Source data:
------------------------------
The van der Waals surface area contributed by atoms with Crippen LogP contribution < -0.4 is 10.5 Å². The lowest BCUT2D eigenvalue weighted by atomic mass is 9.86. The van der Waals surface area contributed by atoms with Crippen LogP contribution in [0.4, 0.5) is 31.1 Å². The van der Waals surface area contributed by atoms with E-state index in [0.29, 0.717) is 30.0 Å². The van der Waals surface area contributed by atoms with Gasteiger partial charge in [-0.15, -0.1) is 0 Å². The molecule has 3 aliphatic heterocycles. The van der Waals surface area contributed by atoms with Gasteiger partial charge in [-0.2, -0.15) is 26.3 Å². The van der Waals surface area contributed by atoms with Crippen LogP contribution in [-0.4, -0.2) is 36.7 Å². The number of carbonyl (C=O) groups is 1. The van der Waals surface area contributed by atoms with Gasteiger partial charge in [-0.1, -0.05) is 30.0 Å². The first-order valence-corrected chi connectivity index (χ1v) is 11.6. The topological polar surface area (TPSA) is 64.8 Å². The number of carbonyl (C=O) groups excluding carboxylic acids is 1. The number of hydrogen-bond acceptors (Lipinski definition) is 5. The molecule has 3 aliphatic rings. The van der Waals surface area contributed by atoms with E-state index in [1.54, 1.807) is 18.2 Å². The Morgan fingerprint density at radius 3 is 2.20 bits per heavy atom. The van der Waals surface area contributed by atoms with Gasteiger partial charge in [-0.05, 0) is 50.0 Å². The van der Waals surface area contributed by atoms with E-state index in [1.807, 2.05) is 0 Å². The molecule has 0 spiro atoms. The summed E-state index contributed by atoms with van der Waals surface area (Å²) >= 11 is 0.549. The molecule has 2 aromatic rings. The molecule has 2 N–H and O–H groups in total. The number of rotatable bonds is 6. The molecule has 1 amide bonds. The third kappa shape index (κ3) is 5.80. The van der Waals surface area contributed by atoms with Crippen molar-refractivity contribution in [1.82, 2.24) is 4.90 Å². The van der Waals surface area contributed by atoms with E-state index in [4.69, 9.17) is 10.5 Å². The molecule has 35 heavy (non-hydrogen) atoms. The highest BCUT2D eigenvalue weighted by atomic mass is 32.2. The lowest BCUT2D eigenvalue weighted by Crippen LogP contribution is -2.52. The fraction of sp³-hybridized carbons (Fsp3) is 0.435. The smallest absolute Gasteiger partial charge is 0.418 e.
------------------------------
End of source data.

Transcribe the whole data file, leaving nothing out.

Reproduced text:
The van der Waals surface area contributed by atoms with Crippen LogP contribution < -0.4 is 10.5 Å². The lowest BCUT2D eigenvalue weighted by atomic mass is 9.86. The van der Waals surface area contributed by atoms with Crippen LogP contribution in [0.4, 0.5) is 31.1 Å². The van der Waals surface area contributed by atoms with E-state index in [0.29, 0.717) is 30.0 Å². The van der Waals surface area contributed by atoms with Gasteiger partial charge in [-0.15, -0.1) is 0 Å². The molecule has 3 aliphatic heterocycles. The van der Waals surface area contributed by atoms with Gasteiger partial charge in [-0.2, -0.15) is 26.3 Å². The van der Waals surface area contributed by atoms with Crippen LogP contribution in [-0.4, -0.2) is 36.7 Å². The number of carbonyl (C=O) groups is 1. The van der Waals surface area contributed by atoms with Gasteiger partial charge in [-0.1, -0.05) is 30.0 Å². The first-order valence-corrected chi connectivity index (χ1v) is 11.6. The topological polar surface area (TPSA) is 64.8 Å². The number of carbonyl (C=O) groups excluding carboxylic acids is 1. The number of hydrogen-bond acceptors (Lipinski definition) is 5. The molecule has 3 aliphatic rings. The van der Waals surface area contributed by atoms with E-state index in [1.54, 1.807) is 18.2 Å². The Morgan fingerprint density at radius 3 is 2.20 bits per heavy atom. The van der Waals surface area contributed by atoms with Gasteiger partial charge in [-0.05, 0) is 50.0 Å². The van der Waals surface area contributed by atoms with E-state index in [1.807, 2.05) is 0 Å². The molecule has 0 spiro atoms. The summed E-state index contributed by atoms with van der Waals surface area (Å²) >= 11 is 0.549. The molecule has 2 aromatic rings. The molecule has 2 N–H and O–H groups in total. The number of rotatable bonds is 6. The molecule has 1 amide bonds. The third kappa shape index (κ3) is 5.80. The van der Waals surface area contributed by atoms with Crippen molar-refractivity contribution in [1.82, 2.24) is 4.90 Å². The van der Waals surface area contributed by atoms with E-state index in [4.69, 9.17) is 10.5 Å². The molecule has 35 heavy (non-hydrogen) atoms. The highest BCUT2D eigenvalue weighted by atomic mass is 32.2. The lowest BCUT2D eigenvalue weighted by Crippen LogP contribution is -2.52. The fraction of sp³-hybridized carbons (Fsp3) is 0.435. The smallest absolute Gasteiger partial charge is 0.418 e.